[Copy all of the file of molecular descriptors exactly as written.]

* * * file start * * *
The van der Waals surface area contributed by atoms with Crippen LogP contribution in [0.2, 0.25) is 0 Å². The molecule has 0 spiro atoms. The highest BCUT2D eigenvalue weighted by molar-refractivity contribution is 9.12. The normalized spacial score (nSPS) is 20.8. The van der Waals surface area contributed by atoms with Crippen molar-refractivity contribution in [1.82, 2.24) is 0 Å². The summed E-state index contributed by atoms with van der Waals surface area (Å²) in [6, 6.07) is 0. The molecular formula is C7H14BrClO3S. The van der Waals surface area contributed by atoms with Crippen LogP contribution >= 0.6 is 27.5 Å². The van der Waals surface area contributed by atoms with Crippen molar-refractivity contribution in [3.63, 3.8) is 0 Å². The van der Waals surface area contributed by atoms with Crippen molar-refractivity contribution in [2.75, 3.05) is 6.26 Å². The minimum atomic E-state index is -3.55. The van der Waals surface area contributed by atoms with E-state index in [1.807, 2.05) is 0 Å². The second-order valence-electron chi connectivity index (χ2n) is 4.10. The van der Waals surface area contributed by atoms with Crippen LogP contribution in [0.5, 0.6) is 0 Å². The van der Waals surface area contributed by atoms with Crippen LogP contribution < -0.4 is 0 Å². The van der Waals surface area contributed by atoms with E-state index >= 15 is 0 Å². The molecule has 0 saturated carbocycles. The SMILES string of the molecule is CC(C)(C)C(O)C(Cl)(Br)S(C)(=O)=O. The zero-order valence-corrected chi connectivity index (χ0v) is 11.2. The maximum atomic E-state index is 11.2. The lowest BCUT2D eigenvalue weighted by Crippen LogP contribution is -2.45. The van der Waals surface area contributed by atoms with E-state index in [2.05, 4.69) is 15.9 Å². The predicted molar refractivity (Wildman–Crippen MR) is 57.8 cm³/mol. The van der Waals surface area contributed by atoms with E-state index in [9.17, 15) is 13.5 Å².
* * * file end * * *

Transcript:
The van der Waals surface area contributed by atoms with Crippen LogP contribution in [0.2, 0.25) is 0 Å². The molecule has 0 spiro atoms. The highest BCUT2D eigenvalue weighted by molar-refractivity contribution is 9.12. The normalized spacial score (nSPS) is 20.8. The van der Waals surface area contributed by atoms with Crippen molar-refractivity contribution in [1.82, 2.24) is 0 Å². The summed E-state index contributed by atoms with van der Waals surface area (Å²) in [6, 6.07) is 0. The molecular formula is C7H14BrClO3S. The van der Waals surface area contributed by atoms with Crippen LogP contribution >= 0.6 is 27.5 Å². The van der Waals surface area contributed by atoms with Crippen molar-refractivity contribution in [3.63, 3.8) is 0 Å². The van der Waals surface area contributed by atoms with Crippen molar-refractivity contribution in [2.75, 3.05) is 6.26 Å². The minimum atomic E-state index is -3.55. The van der Waals surface area contributed by atoms with E-state index in [1.807, 2.05) is 0 Å². The second-order valence-electron chi connectivity index (χ2n) is 4.10. The van der Waals surface area contributed by atoms with Crippen LogP contribution in [0.5, 0.6) is 0 Å². The van der Waals surface area contributed by atoms with Crippen LogP contribution < -0.4 is 0 Å². The van der Waals surface area contributed by atoms with E-state index >= 15 is 0 Å². The molecule has 0 saturated carbocycles. The SMILES string of the molecule is CC(C)(C)C(O)C(Cl)(Br)S(C)(=O)=O. The zero-order valence-corrected chi connectivity index (χ0v) is 11.2. The maximum atomic E-state index is 11.2. The lowest BCUT2D eigenvalue weighted by Crippen LogP contribution is -2.45. The van der Waals surface area contributed by atoms with E-state index in [2.05, 4.69) is 15.9 Å². The predicted molar refractivity (Wildman–Crippen MR) is 57.8 cm³/mol. The van der Waals surface area contributed by atoms with E-state index in [9.17, 15) is 13.5 Å².